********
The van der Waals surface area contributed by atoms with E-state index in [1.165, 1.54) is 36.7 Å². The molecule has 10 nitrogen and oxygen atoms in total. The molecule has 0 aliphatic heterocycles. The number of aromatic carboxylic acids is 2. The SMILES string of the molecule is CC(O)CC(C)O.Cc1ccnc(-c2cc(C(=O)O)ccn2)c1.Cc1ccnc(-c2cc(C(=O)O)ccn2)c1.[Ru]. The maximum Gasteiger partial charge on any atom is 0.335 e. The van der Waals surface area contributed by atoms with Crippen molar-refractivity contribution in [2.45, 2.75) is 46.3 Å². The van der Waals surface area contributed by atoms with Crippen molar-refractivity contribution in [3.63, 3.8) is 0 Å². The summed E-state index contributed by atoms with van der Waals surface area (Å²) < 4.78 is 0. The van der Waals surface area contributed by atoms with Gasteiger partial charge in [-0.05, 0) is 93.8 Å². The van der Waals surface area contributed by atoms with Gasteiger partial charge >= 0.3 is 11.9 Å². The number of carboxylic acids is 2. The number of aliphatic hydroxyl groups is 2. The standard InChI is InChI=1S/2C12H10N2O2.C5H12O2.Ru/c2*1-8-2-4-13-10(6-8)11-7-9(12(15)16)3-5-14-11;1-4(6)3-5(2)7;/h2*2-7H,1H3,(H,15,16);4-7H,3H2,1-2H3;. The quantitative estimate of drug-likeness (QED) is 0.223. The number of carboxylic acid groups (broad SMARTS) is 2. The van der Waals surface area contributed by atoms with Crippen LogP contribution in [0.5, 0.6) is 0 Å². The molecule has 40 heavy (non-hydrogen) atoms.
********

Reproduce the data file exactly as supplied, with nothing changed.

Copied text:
The van der Waals surface area contributed by atoms with E-state index in [1.165, 1.54) is 36.7 Å². The molecule has 10 nitrogen and oxygen atoms in total. The molecule has 0 aliphatic heterocycles. The number of aromatic carboxylic acids is 2. The SMILES string of the molecule is CC(O)CC(C)O.Cc1ccnc(-c2cc(C(=O)O)ccn2)c1.Cc1ccnc(-c2cc(C(=O)O)ccn2)c1.[Ru]. The maximum Gasteiger partial charge on any atom is 0.335 e. The van der Waals surface area contributed by atoms with Crippen molar-refractivity contribution in [2.45, 2.75) is 46.3 Å². The van der Waals surface area contributed by atoms with Crippen molar-refractivity contribution in [3.63, 3.8) is 0 Å². The summed E-state index contributed by atoms with van der Waals surface area (Å²) < 4.78 is 0. The van der Waals surface area contributed by atoms with Gasteiger partial charge in [-0.05, 0) is 93.8 Å². The van der Waals surface area contributed by atoms with Gasteiger partial charge >= 0.3 is 11.9 Å². The number of carboxylic acids is 2. The number of aliphatic hydroxyl groups is 2. The standard InChI is InChI=1S/2C12H10N2O2.C5H12O2.Ru/c2*1-8-2-4-13-10(6-8)11-7-9(12(15)16)3-5-14-11;1-4(6)3-5(2)7;/h2*2-7H,1H3,(H,15,16);4-7H,3H2,1-2H3;. The quantitative estimate of drug-likeness (QED) is 0.223. The number of carboxylic acid groups (broad SMARTS) is 2. The van der Waals surface area contributed by atoms with Crippen LogP contribution in [0.5, 0.6) is 0 Å². The molecule has 40 heavy (non-hydrogen) atoms.